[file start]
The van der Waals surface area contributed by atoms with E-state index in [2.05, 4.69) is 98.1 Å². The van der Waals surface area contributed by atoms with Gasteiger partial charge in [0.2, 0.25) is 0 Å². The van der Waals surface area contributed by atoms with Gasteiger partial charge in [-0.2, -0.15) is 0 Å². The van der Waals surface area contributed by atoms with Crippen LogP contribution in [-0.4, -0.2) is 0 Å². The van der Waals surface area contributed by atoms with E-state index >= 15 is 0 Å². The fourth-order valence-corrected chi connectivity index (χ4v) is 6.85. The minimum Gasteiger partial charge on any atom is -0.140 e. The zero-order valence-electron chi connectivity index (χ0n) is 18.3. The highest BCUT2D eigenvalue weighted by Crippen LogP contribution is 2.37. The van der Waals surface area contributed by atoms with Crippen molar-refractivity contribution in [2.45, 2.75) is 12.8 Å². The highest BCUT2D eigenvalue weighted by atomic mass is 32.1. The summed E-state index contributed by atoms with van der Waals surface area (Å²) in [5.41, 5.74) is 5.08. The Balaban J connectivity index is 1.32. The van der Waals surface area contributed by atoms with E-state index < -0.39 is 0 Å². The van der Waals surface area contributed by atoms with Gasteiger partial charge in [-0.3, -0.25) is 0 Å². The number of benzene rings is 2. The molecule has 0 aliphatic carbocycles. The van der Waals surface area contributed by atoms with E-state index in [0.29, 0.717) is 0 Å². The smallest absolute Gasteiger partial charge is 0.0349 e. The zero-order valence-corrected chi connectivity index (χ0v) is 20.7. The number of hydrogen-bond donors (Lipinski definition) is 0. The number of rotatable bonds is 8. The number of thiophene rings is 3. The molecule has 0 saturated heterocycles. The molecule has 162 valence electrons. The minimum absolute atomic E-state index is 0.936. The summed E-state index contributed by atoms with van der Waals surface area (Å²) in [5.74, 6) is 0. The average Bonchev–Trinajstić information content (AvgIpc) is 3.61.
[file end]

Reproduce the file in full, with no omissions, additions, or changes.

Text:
The van der Waals surface area contributed by atoms with E-state index in [2.05, 4.69) is 98.1 Å². The van der Waals surface area contributed by atoms with Gasteiger partial charge in [0.2, 0.25) is 0 Å². The van der Waals surface area contributed by atoms with Gasteiger partial charge in [-0.2, -0.15) is 0 Å². The van der Waals surface area contributed by atoms with Crippen LogP contribution in [-0.4, -0.2) is 0 Å². The van der Waals surface area contributed by atoms with E-state index >= 15 is 0 Å². The fourth-order valence-corrected chi connectivity index (χ4v) is 6.85. The minimum Gasteiger partial charge on any atom is -0.140 e. The zero-order valence-electron chi connectivity index (χ0n) is 18.3. The highest BCUT2D eigenvalue weighted by Crippen LogP contribution is 2.37. The van der Waals surface area contributed by atoms with Crippen molar-refractivity contribution in [2.45, 2.75) is 12.8 Å². The highest BCUT2D eigenvalue weighted by atomic mass is 32.1. The summed E-state index contributed by atoms with van der Waals surface area (Å²) in [5.41, 5.74) is 5.08. The Balaban J connectivity index is 1.32. The van der Waals surface area contributed by atoms with E-state index < -0.39 is 0 Å². The van der Waals surface area contributed by atoms with Gasteiger partial charge in [-0.3, -0.25) is 0 Å². The number of benzene rings is 2. The molecule has 0 aliphatic carbocycles. The van der Waals surface area contributed by atoms with E-state index in [0.29, 0.717) is 0 Å². The smallest absolute Gasteiger partial charge is 0.0349 e. The zero-order valence-corrected chi connectivity index (χ0v) is 20.7. The number of hydrogen-bond donors (Lipinski definition) is 0. The number of rotatable bonds is 8. The number of thiophene rings is 3. The molecule has 0 saturated heterocycles. The molecule has 162 valence electrons. The minimum absolute atomic E-state index is 0.936. The summed E-state index contributed by atoms with van der Waals surface area (Å²) in [5.74, 6) is 0. The average Bonchev–Trinajstić information content (AvgIpc) is 3.61.